You are not logged in.

Getting explicit about the implicit: a taxonomy of implicit measures and guide for their use in organizational research

Uhlmann, Eric Luis, Leavitt, Keith, Menges, Jochen I., Koopman, Joel, Howe, Michael and Johnson, Russell E. 2012, Getting explicit about the implicit: a taxonomy of implicit measures and guide for their use in organizational research, Organizational research methods, vol. 15, no. 4, pp. 553-601, doi: 10.1177/1094428112442750.

Attached Files
Name Description MIMEType Size Downloads

Title Getting explicit about the implicit: a taxonomy of implicit measures and guide for their use in organizational research
Author(s) Uhlmann, Eric Luis
Leavitt, Keith
Menges, Jochen I.
Koopman, Joel
Howe, Michael
Johnson, Russell E.
Journal name Organizational research methods
Volume number 15
Issue number 4
Start page 553
End page 601
Total pages 49
Publisher SAGE Publications
Place of publication London, Eng.
Publication date 2012-10
ISSN 1094-4281
1552-7425
Summary Accumulated evidence from social and cognitive psychology suggests that many behaviors are driven by processes operating outside of awareness, and an array of implicit measures to capture such processes have been developed. Despite their potential application, implicit measures have received relatively modest attention within the organizational sciences, due in part to barriers to entry and uncertainty about appropriate use of available measures. The current article is intended to serve as an implicit measurement “toolkit” for organizational scholars, and as such our goals are fourfold. First, we present theory critical to implicit measures, highlighting advantages of capturing implicit processes in organizational research. Second, we present a functional taxonomy of implicit measures (i.e., accessibility-based, association-based, and interpretation-based measures) and explicate assumptions and appropriate use of each. Third, we discuss key criteria to help researchers identify specific implicit measures most appropriate for their own work, including a discussion of principles for the psychometric validation of implicit measures. Fourth, we conclude by identifying avenues for impactful “next-generation” research within the organizational sciences that would benefit from the use of implicit measures.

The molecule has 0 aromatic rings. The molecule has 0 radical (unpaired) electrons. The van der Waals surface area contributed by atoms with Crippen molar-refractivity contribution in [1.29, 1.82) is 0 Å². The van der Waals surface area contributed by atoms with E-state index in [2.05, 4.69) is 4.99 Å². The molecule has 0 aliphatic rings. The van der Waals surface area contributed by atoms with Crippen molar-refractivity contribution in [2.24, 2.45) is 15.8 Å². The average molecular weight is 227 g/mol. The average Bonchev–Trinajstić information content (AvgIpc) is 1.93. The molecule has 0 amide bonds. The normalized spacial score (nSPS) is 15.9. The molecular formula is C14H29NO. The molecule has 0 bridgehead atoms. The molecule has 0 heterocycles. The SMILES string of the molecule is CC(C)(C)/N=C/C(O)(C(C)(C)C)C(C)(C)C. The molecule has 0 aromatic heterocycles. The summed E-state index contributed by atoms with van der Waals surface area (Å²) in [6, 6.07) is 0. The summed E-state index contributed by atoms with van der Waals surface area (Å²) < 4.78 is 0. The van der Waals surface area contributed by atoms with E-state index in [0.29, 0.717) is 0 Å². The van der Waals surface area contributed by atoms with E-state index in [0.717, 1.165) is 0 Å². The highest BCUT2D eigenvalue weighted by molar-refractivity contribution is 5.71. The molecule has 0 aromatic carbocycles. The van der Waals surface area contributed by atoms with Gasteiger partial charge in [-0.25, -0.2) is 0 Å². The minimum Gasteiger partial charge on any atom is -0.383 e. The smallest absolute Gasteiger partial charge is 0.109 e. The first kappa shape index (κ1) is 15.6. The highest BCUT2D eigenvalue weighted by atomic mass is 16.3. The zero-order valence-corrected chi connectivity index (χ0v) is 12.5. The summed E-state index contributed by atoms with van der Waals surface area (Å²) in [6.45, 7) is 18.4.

Language eng
DOI 10.1177/1094428112442750
Field of Research 150310 Organisation and Management Theory
1503 Business And Management
1701 Psychology
1505 Marketing
Socio Economic Objective 910402 Management
HERDC Research category C1.1 Refereed article in a scholarly journal
ERA Research output type C Journal article
Copyright notice ©2012, The Author(s)
Persistent URL http://hdl.handle.net/10536/DRO/DU:30090862

Document type: Journal Article
Collection: Department of Management
Connect to link resolver
 
Unless expressly stated otherwise, the copyright for items in DRO is owned by the author, with all rights reserved.

Versions
Version Filter Type
Citation counts: TR Web of Science Citation Count  Cited 47 times in TR Web of Science
Scopus Citation Count Cited 0 times in Scopus
Google Scholar Search Google Scholar
Access Statistics: 23 Abstract Views, 1 File Downloads  -  Detailed Statistics
Created: Mon, 30 Jan 2017, 09:20:40 EST

Every reasonable effort has been made to ensure that permission has been obtained for items included in DRO. If you believe that your rights have been infringed by this repository, please contact drosupport@deakin.edu.au.